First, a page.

Hope that helps clarify at least part of my statement!
P.S. I edited this comment after you posted your comment below in order to more properly clarify that both Green Pasture’s and Dr. Ron’s are part of the Blue Ice brand of products.
http://bit.ly/5CNY3z Vitamin D and lower risk pregnancies.
This comment was originally posted on Twitter
Want to know how to cut your risk of premature birth in half? Get more vitamin D. http://su.pr/1tAgED
This comment was originally posted on Twitter
I’m in a huge hurry and don’t have time to address your whole comment.
I did NOT do my fermented oil calculation based on Dr. Ron’s fermented oil. I did it on the brand you recommend on your resources page:
It looks like my HTML link didn’t work in my original comment. In my original comment, I tried to link it because that URL is so ugly. It seems that you aren’t mentioning the brand by name, so I’m trying not to either without getting everyone confused. But I assure you I did the calculations based on your sponsored brand, not Dr. Ron’s.
The brand you link to on your resources page is $44 for the average consumer buying one bottle.
Looking at the ‘raw’ flavor (the others don’t list the nutritional content), the page states that there are 118 2-milliliter servings in an 8 ounce bottle. They say each serving contains 750 IUs Vitamin D. 750*118 = 88,500 IUs Vitamin D in a $44 bottle. $44.00/88,500 = $0.000497/IU. That = $0.497 per 1000 IU Vitamin D.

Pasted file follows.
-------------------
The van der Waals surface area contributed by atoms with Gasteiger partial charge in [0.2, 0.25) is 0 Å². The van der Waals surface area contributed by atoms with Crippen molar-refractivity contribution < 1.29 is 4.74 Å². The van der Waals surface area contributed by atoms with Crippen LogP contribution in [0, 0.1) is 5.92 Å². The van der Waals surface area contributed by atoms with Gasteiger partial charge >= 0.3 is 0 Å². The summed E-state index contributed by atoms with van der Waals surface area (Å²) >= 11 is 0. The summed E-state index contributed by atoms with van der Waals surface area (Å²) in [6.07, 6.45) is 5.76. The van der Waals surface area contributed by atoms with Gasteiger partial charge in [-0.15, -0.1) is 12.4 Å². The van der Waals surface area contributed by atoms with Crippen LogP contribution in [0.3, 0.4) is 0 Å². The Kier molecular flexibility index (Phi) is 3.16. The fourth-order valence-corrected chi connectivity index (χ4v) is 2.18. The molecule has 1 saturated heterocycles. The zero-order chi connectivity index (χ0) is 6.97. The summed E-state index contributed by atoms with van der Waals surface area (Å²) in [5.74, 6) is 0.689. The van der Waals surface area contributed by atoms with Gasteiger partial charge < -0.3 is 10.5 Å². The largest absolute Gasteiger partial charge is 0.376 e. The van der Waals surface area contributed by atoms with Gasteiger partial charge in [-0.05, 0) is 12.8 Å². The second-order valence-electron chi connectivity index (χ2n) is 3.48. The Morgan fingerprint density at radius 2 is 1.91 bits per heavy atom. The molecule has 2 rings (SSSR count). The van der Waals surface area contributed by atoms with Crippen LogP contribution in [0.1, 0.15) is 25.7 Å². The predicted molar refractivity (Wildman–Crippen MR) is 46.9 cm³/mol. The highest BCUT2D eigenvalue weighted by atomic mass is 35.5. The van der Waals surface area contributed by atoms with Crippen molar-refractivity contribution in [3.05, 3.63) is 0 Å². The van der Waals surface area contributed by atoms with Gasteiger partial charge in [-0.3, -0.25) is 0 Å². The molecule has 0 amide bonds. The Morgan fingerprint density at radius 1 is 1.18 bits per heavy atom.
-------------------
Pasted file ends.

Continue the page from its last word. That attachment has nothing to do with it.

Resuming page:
I stand by my $0.50 per 1000 IU Vitamin D for your brand.
That’s fantastic if Dr. Ron’s is only 31 cents per 1000 IU!
Katie — That’s what I’m trying to tell you. They’re the same brand! (Blue Ice) Go check out the fermented cod liver oil on Dr. Ron’s site, and you’ll see. It’s also Green Pasture’s Blue Ice Fermented Liver Oil. The vitamin D info on the site you linked to must be a typo. It’s not what’s on the Green Pasture’s Blue Ice product label, nor is it what’s listed on the manufacturer’s site.
I .50 cents for Green Pastures fermented cod liver and will continue to do so. I don’t care if I have to pay more.
I mix GP CLO with raw cream.
Vitamin D Creates Lower Risk Pregnancies | Food Renegade: I sing the praises of vitamin D. You know that. So he.. http://bit.ly/515Qbw
This comment was originally posted on Twitter
In order to even get pregnant, it sounds as if Vitamin D plays a huge role in fertility for women AND men, as well. Here’s one study that looked at men:
.-= Ellen´s last blog post …Gadget Magic =-.
Cara @ Health Home and Happiness says
I learned that you can’t get all the vit D you need from sun during my 2nd pregnancy, and started supplementing with CLO then. My second baby was 6 days late, easy labor, 11 lbs. My first was 2 days early (unusual for a first), rough labor, 6.5 lbs. I took a probiotic with my second as well, and ate a lot better, but it’s interesting how it all adds up. We just got the fermented salty Green Pasture CLO and my kids (3 & 1) love it. I was surprised, I thought I’d have to hide it in stuff for them.
.-= Cara @ Health Home and Happiness´s last blog post …What Do You Eat On GAPS? (Gut and Psychology Syndrome) =-.
Cara — Yeah, I’m thinking of upping my daily dose of FCLO now that I’m pregnant. It seems like when we’re pregnant, we need it even more. Add in the fact that it’s winter and I spend a lot of time inside and, well, I think I should be taking more.